Introduction to Extended-Spectrum β-Lactamase (ESBL)


Written by : Mohd Azrul Hisham Ismail, Raja Mohd Fadhil Raja Abd Rahman, Rosniza Mohamad Hussain, and Hui-min Neoh

Date Publish : 23rd August 2023

UKM Medical Molecular Biology Institute (UMBI)

Introduction to Extended-Spectrum β-Lactamase (ESBL)


What is ESBL?

Extended-spectrum β-lactamase (ESBL) are enzymes that are produced by certain Gram-negative bacteria such as Enterobacteriaceae and Pseudomonas aeruginosa. ESBLs mediate resistance to penicillin, cephalosporins and monobactams, which belong to the group of β-lactams (Lim et al., 2009, Seenama et al., 2019), and bacteria carrying these enzymes can be found all over the world including Europe, North America, Asia (Storberg, 2014). β-lactams are a group of antibiotics that act on the cell wall of a bacterium via weakening of the cell wall structure, thus leading to cell lysis. ESBL are mostly found in clinically important gram negative bacteria such as Entrerobacteriaaceae species, K. pneumonia, K. oxytoca and E. coli. Bacteria such as Enterobacter spp., Salmonella spp., Morganella morganii, Proteus mirabilis, Serratia marcescens and Pseudomonas aeruginosa have also been shown to secrete ESBL but the production is low (Chaudhary & Aggarwal, 2004). Epidemiological studies have demonstrated the dissemination of ESBL-E. coli, which has become a worldwide alarm. Indeed, the ESBL enzymes have become a key component of horizontal gene transfers that contributes to the rapid dissemination of resistant bacterial strains (Hawkey et al., 2009).

This group of antibiotics include penicillins, cephalosporins, carbapanems and monobactems. ESBLs alter the structure of β-lactam antibiotics via hydrolysis of their β-lactam ring structure, rendering the drugs ineffective in killing their targeted bacteria. According to Tissera & Lee (2013), ESBLs that have been discovered to date target various spectrum of antibiotics such as penicillins and their complexes (e.g. amoxicillinclavulanate), monobactams (e.g. aztreonam), and even third generation cephalosporins (e.g. cefotaxime). Figure 1 shows the structure of β-lactam antibiotics.

Figure 1: Structure of β-lactam antibiotics (Bergšpica et al., 2020;ur Rahman et al., 2018)

Like many other infections, ESBL infections present with various clinical symptoms that depend on the infection site, such as cough and shortness of breath for lung infection, or burning pain and urinary problems for urinary type of infection. The clinical course of infections due to ESBL-carrying bacteria may be varied. The infection can be resolved easily such as the urinary tract infections (UTIs), or in some cases can be harmful that could lead to lethal sepsis (Chaudhary & Aggarwal, 2004). All ESBL infections should be managed carefully, as these infections can lead to worse clinical outcomes, higher mortality rates, longer hospital stays and pose economic burden compared to similar infections by ESBL non-producing bacteria. In addition, these drug-resistant bacteria could also be transmitted to other patients and lead to outbreaks that are difficult to manage and eradicate, due to limited treatment options.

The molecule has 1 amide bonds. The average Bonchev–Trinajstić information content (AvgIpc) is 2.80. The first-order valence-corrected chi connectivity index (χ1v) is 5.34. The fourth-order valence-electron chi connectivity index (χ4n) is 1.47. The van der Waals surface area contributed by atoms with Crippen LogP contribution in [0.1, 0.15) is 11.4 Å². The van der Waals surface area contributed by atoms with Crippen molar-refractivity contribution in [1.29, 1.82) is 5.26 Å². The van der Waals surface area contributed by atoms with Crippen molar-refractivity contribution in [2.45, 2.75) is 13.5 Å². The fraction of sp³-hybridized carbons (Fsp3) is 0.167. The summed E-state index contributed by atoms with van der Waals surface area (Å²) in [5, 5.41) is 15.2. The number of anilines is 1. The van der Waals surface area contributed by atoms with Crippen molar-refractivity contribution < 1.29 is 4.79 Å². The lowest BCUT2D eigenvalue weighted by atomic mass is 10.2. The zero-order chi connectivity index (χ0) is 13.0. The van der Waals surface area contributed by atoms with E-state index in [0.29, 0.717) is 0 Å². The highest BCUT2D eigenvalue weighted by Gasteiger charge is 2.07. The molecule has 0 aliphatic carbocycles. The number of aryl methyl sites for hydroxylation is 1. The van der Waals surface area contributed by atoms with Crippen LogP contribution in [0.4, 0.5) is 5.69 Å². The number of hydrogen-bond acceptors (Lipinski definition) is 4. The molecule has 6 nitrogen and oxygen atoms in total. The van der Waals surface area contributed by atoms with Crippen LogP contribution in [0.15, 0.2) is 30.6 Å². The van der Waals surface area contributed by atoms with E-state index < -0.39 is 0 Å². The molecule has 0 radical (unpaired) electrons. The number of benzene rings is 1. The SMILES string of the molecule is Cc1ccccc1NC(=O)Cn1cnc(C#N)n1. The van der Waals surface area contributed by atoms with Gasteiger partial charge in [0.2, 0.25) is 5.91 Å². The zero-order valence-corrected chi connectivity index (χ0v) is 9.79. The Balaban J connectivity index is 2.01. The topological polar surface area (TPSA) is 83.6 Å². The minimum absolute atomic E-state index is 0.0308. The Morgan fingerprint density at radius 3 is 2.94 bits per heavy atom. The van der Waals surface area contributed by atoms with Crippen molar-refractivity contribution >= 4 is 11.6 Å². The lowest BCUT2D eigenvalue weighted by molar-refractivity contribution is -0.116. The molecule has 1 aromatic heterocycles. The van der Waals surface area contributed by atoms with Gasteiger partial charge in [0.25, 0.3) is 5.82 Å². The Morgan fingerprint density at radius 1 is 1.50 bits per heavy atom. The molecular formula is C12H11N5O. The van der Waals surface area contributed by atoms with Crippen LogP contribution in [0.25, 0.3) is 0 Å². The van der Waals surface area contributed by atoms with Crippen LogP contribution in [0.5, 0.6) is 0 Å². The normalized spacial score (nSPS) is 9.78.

ESBL research in UMBI

A recent study by Tan et al., (2021), Hospital Canselor Tuanku Mukhriz (HCTM), Universiti Kebangsaan reported on ESBL-producing bacterial species isolated from the hospital. UMBI’s Infectious Diseases Laboratory performs ESBL genotyping and is currently involved in a project lead by HCTM’s antimicrobial stewardship team to investigate the feasibility of ESBL genotyping for antibiotic prescription.


Bergšpica, I., Kaprou, G., A. Alexa, E., Prieto, M., & Alvarez-Ordóñez, A. (2020). Extended Spectrum β -Lactamase ( ESBL) Producing Escherichia coli in Pigs and Pork Meat in the European Union. Antibiotics, 9(10), 678.

Chaudhary, U., & Aggarwal, R. (2004). Extended Spectrum β-Lactamases (ESBL) – an Emerging Threat to Clinical Therapeutics. Indian Journal of Medical Microbiology, 22(2), 75–80.

Hawkey, P. M., Jones, A. M., Birmingham, B., Strategic, M., & House, M. (2009). The changing epidemiology of resistance. Journal of Antimicrobial Chemotherapy, 64(Suppl. 1), i3–i10.

Lim, K., Yasin, R., Yeo, C., Puthucheary, S., & Thong, K. (2009). Characterization of Multidrug Resistant ESBL-Producing Escherichia coli Isolates from Hospitals in Malaysia. 2009.

Seenama, C., Thamlikitkul, V., & Ratthawongjirakul, P. (2019). Multilocus sequence typing and bla ESBL characterization of extended-spectrum beta- lactamase-producing Escherichia coli isolated from healthy humans and swine in Northern Thailand. Infection and Drug Resistance, 12, 2201–2214.

Storberg, V. (2014). ESBL-producing Enterobacteriaceae in Africa – a non-systematic literature review of research published 2008–2012. Infection Ecology & Epidemiology, 4(1), 20342.

Tan, T. L., Wan, C., Ooi, K. S., Tan, S. T., Ahmad, N. S., Nasuruddin, D. N., Ithnin, A., Arifin, K. T., Heng, L. Y., Hassan, N. I., Gan, K., & Neoh, H. (2021). Comparison of sPLA2IIA performance with high ‑ sensitive CRP neutrophil percentage PCT and lactate to identify bacterial infection. Scientific Reports, 11, 11369.

Tissera, S., & Lee, S. M. (2013). Isolation of Extended Spectrum ß-lactamase (ESBL) Producing Bacteria from Urban Surface Waters in Malaysia. Malays J Med Sci., 20(3), 14–22.

ur Rahman, S., Ali, T., Ali, I., Khan, N. A., Han, B., & Gao, J. (2018). The Growing Genetic and Functional Diversity of Extended Spectrum Beta-Lactamases. BioMed Research International, 2018.